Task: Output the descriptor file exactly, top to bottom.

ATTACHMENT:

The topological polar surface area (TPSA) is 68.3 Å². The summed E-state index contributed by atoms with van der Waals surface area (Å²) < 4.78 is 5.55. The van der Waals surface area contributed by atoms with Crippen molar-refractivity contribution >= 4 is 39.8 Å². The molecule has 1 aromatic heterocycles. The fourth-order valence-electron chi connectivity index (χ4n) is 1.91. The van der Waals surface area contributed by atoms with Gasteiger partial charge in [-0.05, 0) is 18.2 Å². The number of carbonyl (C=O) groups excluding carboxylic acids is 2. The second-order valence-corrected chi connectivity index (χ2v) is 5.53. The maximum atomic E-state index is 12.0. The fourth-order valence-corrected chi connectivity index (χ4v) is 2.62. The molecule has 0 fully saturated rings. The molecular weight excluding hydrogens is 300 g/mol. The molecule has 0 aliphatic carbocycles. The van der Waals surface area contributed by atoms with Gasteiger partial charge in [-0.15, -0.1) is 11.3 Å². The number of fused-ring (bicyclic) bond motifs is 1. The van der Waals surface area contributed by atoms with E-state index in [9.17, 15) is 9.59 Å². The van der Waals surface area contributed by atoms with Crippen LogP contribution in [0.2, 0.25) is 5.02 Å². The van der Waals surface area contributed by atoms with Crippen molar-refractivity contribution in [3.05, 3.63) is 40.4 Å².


The topological polar surface area (TPSA) is 68.3 Å². The summed E-state index contributed by atoms with van der Waals surface area (Å²) < 4.78 is 5.55. The van der Waals surface area contributed by atoms with Crippen molar-refractivity contribution >= 4 is 39.8 Å². The molecule has 1 aromatic heterocycles. The fourth-order valence-electron chi connectivity index (χ4n) is 1.91. The van der Waals surface area contributed by atoms with Gasteiger partial charge in [-0.05, 0) is 18.2 Å². The number of carbonyl (C=O) groups excluding carboxylic acids is 2. The second-order valence-corrected chi connectivity index (χ2v) is 5.53. The maximum atomic E-state index is 12.0. The fourth-order valence-corrected chi connectivity index (χ4v) is 2.62. The molecule has 0 fully saturated rings. The molecular weight excluding hydrogens is 300 g/mol. The molecule has 0 aliphatic carbocycles. The van der Waals surface area contributed by atoms with Gasteiger partial charge in [-0.15, -0.1) is 11.3 Å². The number of fused-ring (bicyclic) bond motifs is 1. The van der Waals surface area contributed by atoms with E-state index in [9.17, 15) is 9.59 Å². The van der Waals surface area contributed by atoms with Crippen LogP contribution in [0.2, 0.25) is 5.02 Å². The van der Waals surface area contributed by atoms with Crippen molar-refractivity contribution in [3.05, 3.63) is 40.4 Å².